Most historians spend their careers jumping from topic to topic. They finish a book on one subject and then move on to something different. Perhaps they stay within their general area of expertise, but they seldom spend their entire life working on the same project.
That is why I am so fascinated by the career of writer Robert Caro. After he won the 1974 Pulitzer Prize for The Power Broker, a biography of New York developer Robert Moses, he spent the rest of his career writing about Lyndon B. Johnson. He won a second Pulitzer in 2002 for Master of the Senate, the third book in his projected five-volume biography of Johnson. He is currently at work on volume five.
Over at the Paris Review, Caro talks about his career, Lyndon Johnson, and how he writes. Here is a taste:
How do you research a subject?
First you read the books on the subject, then you go to the big newspapers, and all the magazines—Newsweek, Life, Time, the New York Times, the Washington Post, the Washington Star, then you go to the newspapers from the little towns. If something appeared there, you want to see how it’s covered in the weekly newspaper.
Then the next thing you do is the documents. There’s the Lyndon Johnson papers, but also the papers of everyone else—Roosevelt, Truman, Eisenhower—whom he dealt with. Or for The Power Broker, Al Smith’s papers, the Herbert Lehman papers, the Harriman papers, the La Guardia papers. But to stick with Johnson, the LBJ Presidential Library is just massive. The last time I was there, they had forty-four million pieces of paper. These shelves go back, like, a hundred feet. And there are four floors of these red buckram boxes. His congressional papers run 144 linear feet. Which is 349 boxes. A box can hold eight hundred pages. I was able to go through all of those, though it took a long, long time. This was when we were living in Texas for three years. Ina and I were spending five and a half days a week, typically, at the library.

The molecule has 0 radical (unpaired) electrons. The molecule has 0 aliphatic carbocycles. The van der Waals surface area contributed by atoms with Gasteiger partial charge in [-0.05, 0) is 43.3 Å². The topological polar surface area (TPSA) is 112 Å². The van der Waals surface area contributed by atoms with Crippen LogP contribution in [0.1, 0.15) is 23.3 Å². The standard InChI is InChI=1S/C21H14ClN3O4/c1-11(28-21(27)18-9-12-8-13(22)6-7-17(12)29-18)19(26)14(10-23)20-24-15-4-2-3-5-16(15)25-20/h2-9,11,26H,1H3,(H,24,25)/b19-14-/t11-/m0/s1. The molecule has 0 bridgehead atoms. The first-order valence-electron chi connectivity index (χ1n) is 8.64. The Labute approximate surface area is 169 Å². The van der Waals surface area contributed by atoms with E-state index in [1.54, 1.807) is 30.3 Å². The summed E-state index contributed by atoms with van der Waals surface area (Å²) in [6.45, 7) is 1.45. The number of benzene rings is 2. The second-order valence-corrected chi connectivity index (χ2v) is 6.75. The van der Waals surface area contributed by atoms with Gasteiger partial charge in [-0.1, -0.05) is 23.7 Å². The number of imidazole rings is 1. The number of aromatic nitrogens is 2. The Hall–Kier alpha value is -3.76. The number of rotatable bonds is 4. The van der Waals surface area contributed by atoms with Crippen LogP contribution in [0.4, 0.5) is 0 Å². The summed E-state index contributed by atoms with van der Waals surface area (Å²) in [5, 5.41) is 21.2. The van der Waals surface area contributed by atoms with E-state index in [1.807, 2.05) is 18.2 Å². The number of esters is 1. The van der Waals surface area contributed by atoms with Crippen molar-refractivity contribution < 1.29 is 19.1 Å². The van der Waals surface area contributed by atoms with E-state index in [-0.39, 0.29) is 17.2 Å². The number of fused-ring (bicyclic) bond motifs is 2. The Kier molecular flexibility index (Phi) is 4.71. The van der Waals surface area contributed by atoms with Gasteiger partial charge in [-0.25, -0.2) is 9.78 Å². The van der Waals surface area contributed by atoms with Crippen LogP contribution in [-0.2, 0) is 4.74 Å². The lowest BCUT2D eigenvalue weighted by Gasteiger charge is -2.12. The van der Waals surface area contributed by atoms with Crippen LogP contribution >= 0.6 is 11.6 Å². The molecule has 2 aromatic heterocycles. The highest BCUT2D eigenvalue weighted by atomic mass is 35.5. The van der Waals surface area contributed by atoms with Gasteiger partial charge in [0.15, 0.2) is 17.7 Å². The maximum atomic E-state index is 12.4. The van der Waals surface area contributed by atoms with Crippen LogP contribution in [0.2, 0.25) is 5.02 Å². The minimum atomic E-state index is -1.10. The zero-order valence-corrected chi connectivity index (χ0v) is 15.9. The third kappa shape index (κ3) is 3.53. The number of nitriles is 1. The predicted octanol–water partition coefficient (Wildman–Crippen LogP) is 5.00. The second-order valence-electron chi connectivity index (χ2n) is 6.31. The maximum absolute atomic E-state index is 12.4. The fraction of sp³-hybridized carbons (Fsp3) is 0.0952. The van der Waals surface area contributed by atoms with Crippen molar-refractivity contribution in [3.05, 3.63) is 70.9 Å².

The presidency is different. There’s no hope of reading it all. You’d need several lifetimes. But you want to try to do as much as possible, because you never know what you will find. You have to rely on all of the cross-referencing that the archivists have done. If it’s something really important, like a civil rights file, from 1964, 1965, or voting rights, you want to see everything. So I called for everything. But otherwise, you know you’re not seeing even a substantial percentage. You hope you’re seeing everything that really matters, but you always have this feeling, What’s in the rest?
So that’s the first three steps—the books, the newspapers and magazines, the documents. Then come the interviews. You try and find everybody who is alive who dealt with Johnson in any way in this period. Some people you interview over and over. There was this Johnson speechwriter, Horace Busby. I interviewed him twenty-two times. These were the formal interviews. We also had a lot of informal telephone chats. Once, he had a stroke. After he got better, he wrote Ina—he had a crush on Ina—“All I could think of when I went into the hospital was, ‘This will be hard on Robert, nobody else can tell him about the vice presidency.’ ” I came to love Buzz. But none of this is enough. You have to ask yourself, Are you making the reader see the scene? And that means, Can you see the scene? You look at so many books, and it seems like all the writer cares about is getting the facts in. But the facts alone aren’t enough.
Read the entire interview here.